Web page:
‘An extremely difficult, complex case’

Rosie
Rosie Gillingham
Send to a friend

Send this article to a friend.

Doctors say mentally ill woman in jail for attacking four people needs to get help outside province

Facilities in this province are not equipped to deal with the special needs of Alexandria Harnum.

Alexandria Harnum in provincial court in St. John’s Thursday for her sentencing hearing. Dr. Jarbir Gill (right) was one of two doctors to testify at the hearing.

That was the opinion shared by two psychiatrists who testified Thursday at Harnum’s sentencing hearing at provincial court in St. John’s.

“She’s an extremely difficult, complex case,” Dr. Sheila Lynch said while on the stand.

According to both Lynch and Dr. Jasbir Gill, neither the Newfoundland and Labrador Correctional Centre for Women in Clarenville nor the Waterford Hospital in St. John’s are suited to best help Harnum — a woman with several psychiatric issues who is in jail for assaulting four people.

Lynch said the Clarenville prison doesn’t provide the necessary psychiatric treatment to meet Harnum’s needs, while at the Waterford Hospital, she’s considered too dangerous to staff and other patients. That’s why she spent so much time in seclusion there.

“We don’t have the environment, the proper protective places, here that some provinces do,” said Lynch, noting a moderate to maximum security facility would be best for Harnum.

Harnum has pleaded guilty to assaulting two nurses at the hospital, a sheriff’s officer and a female bar owner.

Last month, during a court appearance, during which she was denied bail, Harnum grabbed a female sheriff’s officer by the head and hauled out a clump of hair. In July, she assaulted the owner of Lottie’s club on George Street after the woman asked Harnum to leave the bar. She also pleaded guilty to several breach of probation orders, including one that ordered her to have no contact with her mother.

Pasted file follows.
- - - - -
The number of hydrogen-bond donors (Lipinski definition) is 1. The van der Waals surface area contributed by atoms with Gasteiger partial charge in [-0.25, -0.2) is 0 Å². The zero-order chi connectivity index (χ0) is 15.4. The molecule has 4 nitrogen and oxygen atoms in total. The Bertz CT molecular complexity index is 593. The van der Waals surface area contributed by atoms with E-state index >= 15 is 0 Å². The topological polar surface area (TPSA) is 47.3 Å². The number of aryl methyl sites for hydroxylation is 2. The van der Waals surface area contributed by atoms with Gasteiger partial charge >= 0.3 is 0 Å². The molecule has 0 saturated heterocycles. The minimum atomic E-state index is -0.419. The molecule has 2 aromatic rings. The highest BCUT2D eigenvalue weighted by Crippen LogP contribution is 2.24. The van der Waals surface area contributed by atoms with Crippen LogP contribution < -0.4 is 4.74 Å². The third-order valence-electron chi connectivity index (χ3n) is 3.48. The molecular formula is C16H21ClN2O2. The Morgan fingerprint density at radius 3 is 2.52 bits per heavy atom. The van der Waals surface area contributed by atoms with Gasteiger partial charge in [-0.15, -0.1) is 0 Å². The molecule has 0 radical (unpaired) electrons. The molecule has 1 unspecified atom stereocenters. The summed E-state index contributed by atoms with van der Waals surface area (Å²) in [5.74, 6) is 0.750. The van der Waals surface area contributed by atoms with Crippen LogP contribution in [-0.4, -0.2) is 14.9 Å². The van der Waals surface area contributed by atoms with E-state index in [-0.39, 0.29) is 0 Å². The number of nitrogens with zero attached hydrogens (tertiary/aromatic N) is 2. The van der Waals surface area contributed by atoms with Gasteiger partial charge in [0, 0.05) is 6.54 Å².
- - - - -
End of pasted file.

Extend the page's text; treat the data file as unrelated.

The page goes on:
Thursday’s hearing delved into Harnum’s psychiatric issues. In the past, Harnum has been diagnosed with such illnesses as bipolar disorder, psychosis and traits of anti-social personality disorder.

Lynch and Gill both noted Harnum had a difficult childhood.

At age three, she was smoking, and at age six, she showed the first signs of aggressive behaviour.

She spent time in several foster homes. Her mother, who was diagnosed with schizophrenia, was unable to handle her daughter’s aggressive behaviour. As a result, Harnum — who has a Grade 5 education and has an IQ of less than 70 — was sent to psychiatric treatment centres in Saskatchewan and Ontario when she was 10 years old.

When she returned to this province, she was in and out of jail and the Waterford Hospital.

As a teenager, she got into drinking and drugs. She was assaulted and raped on the streets. She was suicidal and lost.

Feels paranoid

Doctors described her as defensive, paranoid and often delusional.

“She feels everyone is out to get her,” said Lynch, who said Harnum has mild to moderate retardation. “She also has insomnia. She felt the staff (at the Waterford) was plotting against her at night.”

Lynch said she attacks people on impulse, noting “there was no rhyme or reason to it … but she doesn’t have the insight to change it.”

Lynch said she is among the 20 per cent of patients who does not respond to psychotic medication.

Throughout proceedings, Judge Lois Skanes asked the doctors several questions.

“I need to know what can be done for her,” Skanes said.

Gill said that wherever Harnum is sent after sentencing, there needs to be a team effort to address her needs.

“This cycle of bounding around system (hospital to jail) has to stop,” said Gill, who added that Harnum has a 10-volume medical record at the Waterford.

“There needs to be a team approach. (Wherever) she is, safety has to be paramount.”